Since the above was written, the New York Times has raised its price to $2 per year for the Weekly, and $3 for the Semi-Weekly. The N. Y. Evening Post has also raised the price of its daily to 4 cents per copy.

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The Fourteenth regiment has been detached from Gen. Sumner’s corps, and together with the 23d, was doing guard duty over naval stores at Bell Plain, a landing on the Potomac Creek, one mile from the river, and east of Fredericksburg.

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Thanksgiving was observed in this city according to ancient custom. Family reunions and domestic festivities were the order of the day. Business was laid aside. Public services were held in most of the churches, which were well attended. These never are crowded on these occasions, and a house half full is considered a good audience. …

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Thanksgiving in Camp.—The call which was made on the people of Middletown last week for pumpkin pies was promptly responded to. The call was made on Tuesday, and the next day about two hundred pies were sent down by the boat.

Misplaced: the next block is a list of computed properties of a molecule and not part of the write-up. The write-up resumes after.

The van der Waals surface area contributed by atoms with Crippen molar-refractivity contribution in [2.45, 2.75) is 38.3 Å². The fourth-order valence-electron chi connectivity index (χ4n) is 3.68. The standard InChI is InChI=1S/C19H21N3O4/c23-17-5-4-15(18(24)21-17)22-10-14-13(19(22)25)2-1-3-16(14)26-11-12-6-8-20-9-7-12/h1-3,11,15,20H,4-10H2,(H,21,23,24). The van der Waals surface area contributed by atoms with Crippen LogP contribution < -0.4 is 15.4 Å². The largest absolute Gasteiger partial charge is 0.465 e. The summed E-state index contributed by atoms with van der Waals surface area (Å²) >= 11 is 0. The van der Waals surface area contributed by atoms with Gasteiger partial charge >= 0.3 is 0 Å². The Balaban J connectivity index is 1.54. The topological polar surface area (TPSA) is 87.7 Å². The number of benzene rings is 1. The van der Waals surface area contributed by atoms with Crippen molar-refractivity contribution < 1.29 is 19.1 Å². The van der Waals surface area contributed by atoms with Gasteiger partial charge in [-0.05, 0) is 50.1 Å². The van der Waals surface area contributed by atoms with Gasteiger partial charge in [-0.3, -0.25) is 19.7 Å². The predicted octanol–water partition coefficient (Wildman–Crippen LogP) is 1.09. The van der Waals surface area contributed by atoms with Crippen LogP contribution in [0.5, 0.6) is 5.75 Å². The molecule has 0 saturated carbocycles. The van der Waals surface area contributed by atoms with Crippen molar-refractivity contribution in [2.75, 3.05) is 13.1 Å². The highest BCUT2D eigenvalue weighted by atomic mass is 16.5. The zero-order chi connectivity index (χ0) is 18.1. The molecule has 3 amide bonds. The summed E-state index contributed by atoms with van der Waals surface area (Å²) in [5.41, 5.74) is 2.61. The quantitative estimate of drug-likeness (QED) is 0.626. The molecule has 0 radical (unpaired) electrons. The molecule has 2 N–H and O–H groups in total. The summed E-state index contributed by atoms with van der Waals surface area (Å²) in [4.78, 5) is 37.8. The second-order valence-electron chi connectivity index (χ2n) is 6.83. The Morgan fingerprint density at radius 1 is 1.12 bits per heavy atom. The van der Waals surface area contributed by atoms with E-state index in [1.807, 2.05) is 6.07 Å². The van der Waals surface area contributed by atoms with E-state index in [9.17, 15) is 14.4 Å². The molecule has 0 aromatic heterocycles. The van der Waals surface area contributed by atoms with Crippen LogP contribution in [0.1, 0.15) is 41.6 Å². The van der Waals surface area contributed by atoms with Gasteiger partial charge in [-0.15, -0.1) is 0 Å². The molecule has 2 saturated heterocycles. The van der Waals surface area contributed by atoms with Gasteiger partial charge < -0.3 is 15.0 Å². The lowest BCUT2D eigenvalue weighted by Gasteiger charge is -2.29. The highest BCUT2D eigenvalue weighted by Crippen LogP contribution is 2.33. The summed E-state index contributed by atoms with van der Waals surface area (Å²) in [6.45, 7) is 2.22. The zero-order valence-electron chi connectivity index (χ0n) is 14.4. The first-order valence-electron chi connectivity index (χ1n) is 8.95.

A bounteous Thanksgiving dinner was provided by the “Sons of Connecticut” residing in New York for the five Connecticut regiments encamped at Centreville Course.

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Presentation Speech.—A sword, sash, and belt were presented to Col. Mansfield on the evening previous to the departure of the 24th regiment from this city. They were the gift of the officers of the regiment. Rev. Mr. Wightman, the chaplain, presented them. His address was as follows :